French President Francois Hollande is to unveil his government on Wednesday, likely to opt for moderate social democrats in the key posts of finance and foreign affairs and put a more old school Socialist in charge of a new super ministry for youth and education.
The cabinet, due to be announced in early afternoon, is expected to respect gender parity and reflect Hollande's pledge to make schools and youth employment a central priority of his administration.
Hollande, who flew to Germany to meet Chancellor Angela Merkel hours after being sworn in, chose senior civil service Pierre-Rene Lemas as his chief of staff and Germanophile Jean-Marc Ayrault as prime minister in a nod to good relations with Berlin.
Doubts still hung over the new president's choices for top posts as senior Socialists and younger figures who emerged in the campaign jockeyed for leadership of key ministries such as finance, the interior and foreign affairs.
With anxiety high over Europe's debt crisis, Hollande is seen picking longtime friend and campaign adviser Michel Sapin as finance minister, tasked with shrinking France's budget deficit and reversing a spiraling unemployment rate.
Sapin, a moderate like Hollande himself, wants to move away from blanket austerity which he says risk plunging the euro zone into a deep recession, and introduce measures to stimulate growth.
There is less clarity on who will take over foreign affairs from outgoing minister Alain Juppe, with many betting that one-time European affairs minister Pierre Moscovici, 54, will be rewarded for managing Hollande's election campaign.
A graduate of the elite ENA school for civil servants, Moscovici has good command of English and enough clout to represent France on the world stage.
But he was a late convert to the Hollande camp, having long been a disciple of party heavyweight and former IMF chief Dominique Strauss-Kahn, and lacks the president's personability.
Another possibility is Laurent Fabius, who was prime minister at just 37 in 1984 under former Socialist President Francois Mitterrand and served as finance minister for ex-Prime Minister Lionel Jospin in 2000-02.
Fabius has strikes against him, having been dismissive of Hollande in the past and clashed with him in 2005 when he campaigned for a "no" vote in a referendum over a European Constitutional treaty that Hollande supported.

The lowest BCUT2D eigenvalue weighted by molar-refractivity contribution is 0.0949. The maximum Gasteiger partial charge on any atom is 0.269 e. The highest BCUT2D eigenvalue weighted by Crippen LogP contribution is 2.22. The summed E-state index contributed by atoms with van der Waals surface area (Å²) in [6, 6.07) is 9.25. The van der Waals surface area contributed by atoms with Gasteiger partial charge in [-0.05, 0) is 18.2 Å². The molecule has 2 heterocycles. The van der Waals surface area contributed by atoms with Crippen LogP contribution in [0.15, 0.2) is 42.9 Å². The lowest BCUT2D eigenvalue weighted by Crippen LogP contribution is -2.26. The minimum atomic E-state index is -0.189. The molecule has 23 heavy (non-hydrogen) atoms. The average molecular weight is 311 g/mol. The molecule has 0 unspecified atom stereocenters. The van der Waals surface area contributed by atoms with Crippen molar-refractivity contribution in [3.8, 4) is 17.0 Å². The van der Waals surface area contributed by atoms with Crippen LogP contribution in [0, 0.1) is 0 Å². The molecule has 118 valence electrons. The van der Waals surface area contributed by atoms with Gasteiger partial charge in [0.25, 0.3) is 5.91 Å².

Asked whether he would be waiting anxiously by his phone to hear the news, Fabius answered with a dead-pan "No".
Martine Aubry, an old-school Socialist who lost a party primary to Hollande, may head an expanded Youth and Education Ministry, while Manuel Valls, a young law-and-order Socialist, is seen as a likely choice for Interior Minister.
CRITIC OF GLOBALISATION
As France struggles to contain a decline of its manufacturing base, a leading candidate for industry minister is Alain Rousset, a strong advocate of decentralization in charge of the Lorraine region, who wants to emulate the success of Germany's federal states in promoting investment in technology.
Another candidate is the debonair 49-year-old Arnaud Montebourg, a left-wing critic of globalization, who threw his backing behind Hollande in the party primaries.
A top choice for defense minister, overseeing plans to withdraw French troops from Afghanistan by end-2012, is longtime Hollande friend Jean-Yves Le Drian. But Fabius could be given the portfolio if passed up for foreign affairs.
In keeping with his concern for gender parity, Hollande is seen choosing Aurelie Filipetti, a 38-year-old up-and-comer in the Socialist Party, for culture minister, while spokeswoman Najat Vallaud-Belkacem, 34, is likely to get a junior post fighting discrimination.
The cabinet line-up to be named on Wednesday could yet be changed after parliamentary elections next month depending on how well the left fares and whether it needs to bring in coalition partners.